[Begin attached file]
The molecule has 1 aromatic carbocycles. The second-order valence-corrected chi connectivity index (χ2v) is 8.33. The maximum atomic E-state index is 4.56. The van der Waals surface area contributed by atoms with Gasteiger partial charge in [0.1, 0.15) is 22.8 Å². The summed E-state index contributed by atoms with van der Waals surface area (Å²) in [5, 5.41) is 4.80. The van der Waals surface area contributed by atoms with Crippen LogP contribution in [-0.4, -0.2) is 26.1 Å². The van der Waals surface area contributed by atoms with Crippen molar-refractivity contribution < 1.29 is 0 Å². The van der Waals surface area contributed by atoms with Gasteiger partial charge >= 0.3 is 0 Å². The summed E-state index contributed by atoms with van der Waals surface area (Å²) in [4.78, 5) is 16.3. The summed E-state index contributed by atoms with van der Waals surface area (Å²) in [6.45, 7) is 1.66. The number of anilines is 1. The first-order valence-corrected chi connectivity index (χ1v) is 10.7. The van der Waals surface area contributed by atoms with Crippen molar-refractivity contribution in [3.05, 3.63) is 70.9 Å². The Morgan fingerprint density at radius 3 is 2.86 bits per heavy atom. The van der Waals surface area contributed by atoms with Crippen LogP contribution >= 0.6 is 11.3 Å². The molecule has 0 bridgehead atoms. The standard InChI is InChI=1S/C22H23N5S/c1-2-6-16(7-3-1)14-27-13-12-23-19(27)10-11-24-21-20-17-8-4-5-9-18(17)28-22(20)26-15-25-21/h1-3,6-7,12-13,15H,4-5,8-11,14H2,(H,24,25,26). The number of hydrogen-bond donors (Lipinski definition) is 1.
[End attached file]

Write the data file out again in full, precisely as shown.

The molecule has 1 aromatic carbocycles. The second-order valence-corrected chi connectivity index (χ2v) is 8.33. The maximum atomic E-state index is 4.56. The van der Waals surface area contributed by atoms with Gasteiger partial charge in [0.1, 0.15) is 22.8 Å². The summed E-state index contributed by atoms with van der Waals surface area (Å²) in [5, 5.41) is 4.80. The van der Waals surface area contributed by atoms with Crippen LogP contribution in [-0.4, -0.2) is 26.1 Å². The van der Waals surface area contributed by atoms with Crippen molar-refractivity contribution < 1.29 is 0 Å². The van der Waals surface area contributed by atoms with Gasteiger partial charge >= 0.3 is 0 Å². The summed E-state index contributed by atoms with van der Waals surface area (Å²) in [4.78, 5) is 16.3. The summed E-state index contributed by atoms with van der Waals surface area (Å²) in [6.45, 7) is 1.66. The number of anilines is 1. The first-order valence-corrected chi connectivity index (χ1v) is 10.7. The van der Waals surface area contributed by atoms with Crippen molar-refractivity contribution in [3.05, 3.63) is 70.9 Å². The Morgan fingerprint density at radius 3 is 2.86 bits per heavy atom. The van der Waals surface area contributed by atoms with Crippen LogP contribution >= 0.6 is 11.3 Å². The molecule has 0 bridgehead atoms. The standard InChI is InChI=1S/C22H23N5S/c1-2-6-16(7-3-1)14-27-13-12-23-19(27)10-11-24-21-20-17-8-4-5-9-18(17)28-22(20)26-15-25-21/h1-3,6-7,12-13,15H,4-5,8-11,14H2,(H,24,25,26). The number of hydrogen-bond donors (Lipinski definition) is 1.